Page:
Here's what was included in our "Explore Japan!" kit:
- Recipes for salmon (or chicken) teriyaki, chicken (or pork) katsu, and okonomiyaki (a cabbage pancake)
- Teriyaki sauce
- Crunchy nori sesame
- Gingerly panko mix
- Ketchy tonkatsu sauce
- Homey Okonomiyaki sauce
- Umami bonito flakes
- An itemized shopping list
- Kid-friendly reusable chopsticks
- An Eat2explore passport and Japan sticker (for marking off the kit you've used)
- A Japanese flag pin
My kids really loved the chopsticks and the flag pin, and while they're already pretty adventurous eaters, I can see how the included culinary "toys" might motivate pickier kids to try new dishes.
What's it like to cook with Eat2explore?
The first thing to realize is that you will need to provide the bulk of the ingredients with Eat2explore. What you're getting inside your Explorer Kit are three recipes and two ingredients (sauces or seasonings, typically) for each one. While I appreciated that Eat2explore did the meal planning for me, it didn't alleviate the need for grocery shopping, which is especially stressful at present when certain ingredients are difficult to source.
I let my kids choose which recipe they wanted to try first, and (not surprisingly) they selected salmon teriyaki. While I had most of the required ingredients on hand—garlic, rice, olive oil, and salt and pepper—I had to make a trip to my local Asian market to pick up good quality salmon, some scallions, and a bunch of spinach. Armed with our ingredients, I set my kids free to prep our meal.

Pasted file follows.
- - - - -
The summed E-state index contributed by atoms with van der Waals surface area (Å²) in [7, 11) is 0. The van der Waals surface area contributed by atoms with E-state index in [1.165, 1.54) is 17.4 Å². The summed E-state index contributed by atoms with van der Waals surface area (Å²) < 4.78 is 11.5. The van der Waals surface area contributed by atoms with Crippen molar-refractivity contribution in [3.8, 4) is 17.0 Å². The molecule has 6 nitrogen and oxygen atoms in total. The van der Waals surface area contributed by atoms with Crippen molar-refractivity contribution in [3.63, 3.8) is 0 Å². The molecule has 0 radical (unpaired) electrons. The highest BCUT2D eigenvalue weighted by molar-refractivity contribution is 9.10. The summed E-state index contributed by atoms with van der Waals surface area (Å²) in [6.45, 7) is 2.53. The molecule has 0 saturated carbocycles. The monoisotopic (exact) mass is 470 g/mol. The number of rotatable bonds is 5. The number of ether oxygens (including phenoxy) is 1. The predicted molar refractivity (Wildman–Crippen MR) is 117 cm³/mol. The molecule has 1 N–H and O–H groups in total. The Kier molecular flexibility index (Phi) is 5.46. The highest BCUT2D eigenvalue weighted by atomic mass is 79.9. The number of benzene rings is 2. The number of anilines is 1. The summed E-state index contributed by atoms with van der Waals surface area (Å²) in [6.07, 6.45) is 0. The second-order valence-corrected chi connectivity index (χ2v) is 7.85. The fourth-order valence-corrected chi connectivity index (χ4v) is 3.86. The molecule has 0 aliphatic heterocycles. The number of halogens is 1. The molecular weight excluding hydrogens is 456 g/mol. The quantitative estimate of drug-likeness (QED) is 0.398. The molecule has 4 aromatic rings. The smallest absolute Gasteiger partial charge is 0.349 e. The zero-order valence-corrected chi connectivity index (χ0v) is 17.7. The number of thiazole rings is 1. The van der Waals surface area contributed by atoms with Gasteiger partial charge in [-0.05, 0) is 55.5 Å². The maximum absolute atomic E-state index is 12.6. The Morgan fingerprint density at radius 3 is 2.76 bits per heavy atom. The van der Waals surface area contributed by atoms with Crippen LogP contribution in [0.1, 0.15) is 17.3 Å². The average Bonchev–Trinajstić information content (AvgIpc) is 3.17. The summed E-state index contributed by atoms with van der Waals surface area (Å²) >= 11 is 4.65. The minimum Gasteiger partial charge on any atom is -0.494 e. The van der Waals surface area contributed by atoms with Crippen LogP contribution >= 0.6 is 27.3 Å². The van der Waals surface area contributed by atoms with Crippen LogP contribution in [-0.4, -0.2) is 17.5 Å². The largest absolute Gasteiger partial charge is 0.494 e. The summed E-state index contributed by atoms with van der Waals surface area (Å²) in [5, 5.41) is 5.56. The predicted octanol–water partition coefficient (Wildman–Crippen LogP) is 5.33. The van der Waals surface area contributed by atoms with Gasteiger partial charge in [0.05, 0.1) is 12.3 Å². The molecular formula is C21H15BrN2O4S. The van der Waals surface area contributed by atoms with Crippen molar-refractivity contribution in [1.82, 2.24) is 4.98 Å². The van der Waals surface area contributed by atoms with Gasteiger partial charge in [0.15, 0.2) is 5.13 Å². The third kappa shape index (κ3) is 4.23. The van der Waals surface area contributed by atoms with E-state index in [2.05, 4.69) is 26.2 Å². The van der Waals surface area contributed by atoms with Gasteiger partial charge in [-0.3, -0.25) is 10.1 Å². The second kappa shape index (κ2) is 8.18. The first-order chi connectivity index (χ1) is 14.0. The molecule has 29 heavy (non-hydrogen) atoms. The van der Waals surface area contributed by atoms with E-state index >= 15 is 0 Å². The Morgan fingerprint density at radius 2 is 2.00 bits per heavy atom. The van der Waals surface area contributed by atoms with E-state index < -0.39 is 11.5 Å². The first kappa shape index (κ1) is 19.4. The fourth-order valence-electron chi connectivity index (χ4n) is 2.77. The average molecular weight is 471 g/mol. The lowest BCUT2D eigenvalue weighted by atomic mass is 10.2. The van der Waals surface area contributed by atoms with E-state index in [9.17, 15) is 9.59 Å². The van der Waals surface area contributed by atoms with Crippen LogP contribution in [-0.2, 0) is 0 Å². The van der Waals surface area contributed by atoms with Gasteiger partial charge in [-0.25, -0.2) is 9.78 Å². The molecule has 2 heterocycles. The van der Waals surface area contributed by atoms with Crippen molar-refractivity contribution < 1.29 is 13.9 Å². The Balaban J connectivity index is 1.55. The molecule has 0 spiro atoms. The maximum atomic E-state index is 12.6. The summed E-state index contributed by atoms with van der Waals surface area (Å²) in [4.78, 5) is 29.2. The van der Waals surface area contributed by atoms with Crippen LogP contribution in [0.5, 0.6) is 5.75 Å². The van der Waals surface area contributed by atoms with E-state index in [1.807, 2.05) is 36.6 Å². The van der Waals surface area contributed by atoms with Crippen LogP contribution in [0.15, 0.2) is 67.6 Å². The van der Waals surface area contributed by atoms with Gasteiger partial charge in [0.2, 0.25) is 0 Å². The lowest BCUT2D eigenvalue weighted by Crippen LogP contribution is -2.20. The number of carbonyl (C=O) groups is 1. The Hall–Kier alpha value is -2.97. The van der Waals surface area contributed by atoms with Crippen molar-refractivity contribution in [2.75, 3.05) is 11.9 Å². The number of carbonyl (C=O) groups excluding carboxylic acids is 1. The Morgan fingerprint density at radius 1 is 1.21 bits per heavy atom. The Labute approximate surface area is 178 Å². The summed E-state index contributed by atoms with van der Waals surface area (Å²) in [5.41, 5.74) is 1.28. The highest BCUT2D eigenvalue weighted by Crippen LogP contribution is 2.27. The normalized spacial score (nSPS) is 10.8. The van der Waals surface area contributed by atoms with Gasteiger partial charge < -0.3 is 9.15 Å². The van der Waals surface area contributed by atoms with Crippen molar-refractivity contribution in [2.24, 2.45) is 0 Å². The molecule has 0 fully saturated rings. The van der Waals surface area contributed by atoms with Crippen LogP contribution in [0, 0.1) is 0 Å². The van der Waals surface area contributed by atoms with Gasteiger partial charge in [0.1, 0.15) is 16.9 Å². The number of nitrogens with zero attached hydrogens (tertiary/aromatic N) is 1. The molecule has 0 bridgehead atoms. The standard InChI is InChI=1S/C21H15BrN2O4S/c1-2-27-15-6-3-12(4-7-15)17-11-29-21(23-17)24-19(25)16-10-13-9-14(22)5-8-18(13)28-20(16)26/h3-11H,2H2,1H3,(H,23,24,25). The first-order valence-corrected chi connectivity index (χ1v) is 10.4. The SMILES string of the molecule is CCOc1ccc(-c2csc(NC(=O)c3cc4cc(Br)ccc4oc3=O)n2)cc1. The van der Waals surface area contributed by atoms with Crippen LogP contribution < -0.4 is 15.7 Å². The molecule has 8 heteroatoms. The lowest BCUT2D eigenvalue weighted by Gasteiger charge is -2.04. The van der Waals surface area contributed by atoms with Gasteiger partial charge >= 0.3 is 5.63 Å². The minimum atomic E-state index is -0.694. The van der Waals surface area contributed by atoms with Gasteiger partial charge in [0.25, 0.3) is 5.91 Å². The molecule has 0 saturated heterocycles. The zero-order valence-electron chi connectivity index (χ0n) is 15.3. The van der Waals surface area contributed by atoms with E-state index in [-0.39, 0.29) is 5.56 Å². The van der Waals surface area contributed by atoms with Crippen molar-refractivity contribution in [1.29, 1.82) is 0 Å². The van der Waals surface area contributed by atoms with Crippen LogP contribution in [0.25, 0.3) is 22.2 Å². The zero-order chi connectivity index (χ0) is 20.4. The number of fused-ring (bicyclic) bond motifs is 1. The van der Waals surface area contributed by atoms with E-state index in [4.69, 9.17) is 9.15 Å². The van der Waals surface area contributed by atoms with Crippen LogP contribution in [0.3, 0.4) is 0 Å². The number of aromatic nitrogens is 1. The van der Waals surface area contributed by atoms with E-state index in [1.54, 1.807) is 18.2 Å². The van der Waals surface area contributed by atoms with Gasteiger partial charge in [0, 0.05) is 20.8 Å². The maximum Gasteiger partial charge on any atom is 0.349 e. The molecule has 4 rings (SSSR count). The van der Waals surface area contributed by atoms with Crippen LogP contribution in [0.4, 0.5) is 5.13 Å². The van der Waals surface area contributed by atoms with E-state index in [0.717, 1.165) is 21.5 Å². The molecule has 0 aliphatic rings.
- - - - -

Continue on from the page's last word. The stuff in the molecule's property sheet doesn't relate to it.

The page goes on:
The recipes overall are simple and easy to follow. Each step on the recipe cards includes a chef's toque rating scale: A one-toque rating means it's an appropriate chore for young kids, while a three-toque rating means it requires adult assistance.
My son, Noah, who is seven, is able to read well enough that he was in charge of communicating the directions. This worked out well because he would read what needed to be done, and Rose (who is five) would gather the supplies so that the steps could be executed. Their teamwork was effective, and they prepped the meal in about 15 minutes; all I had to do was put the rice on the stove and the salmon in the oven. They were excited to eat what they'd prepared, and were especially proud to share their culinary masterpiece with their dad, who is a chef.
One thing to note is that each recipe is designed to feed four people, so if you have a large family or kids with bigger appetites, you'll need to supplement with extra side dishes.
What does Eat2explore taste like?
Overall, the dishes were fine, if not especially flavorful. My seven-year-old described the teriyaki as bland, and we all thought the sauces for all the dishes were too sweet. They weren't bad by any stretch of the imagination, but if you're expecting to produce authentic, flavorful dishes with these kits, that's not going to happen unless you add some extra spices from your own kitchen.
Should you order Eat2explore?
If you're looking for a fun cooking activity to do with your kids while they're not in school, it's certainly worth trying at least one month of Eat2explore. I also think that it's a great way to engage kids who tend to be picky to try new dishes. By getting them involved in the process—whether it's just learning about a different cuisine or doing all of the prep work—kids feel excited about tasting their culinary creations. Plus kids who are old enough to do most of the prep work for Eat2explore will learn valuable cooking skills that they'll be grateful to have when (if) they're ever allowed to leave the house again.
Prices were accurate at the time this article was published but may change over time.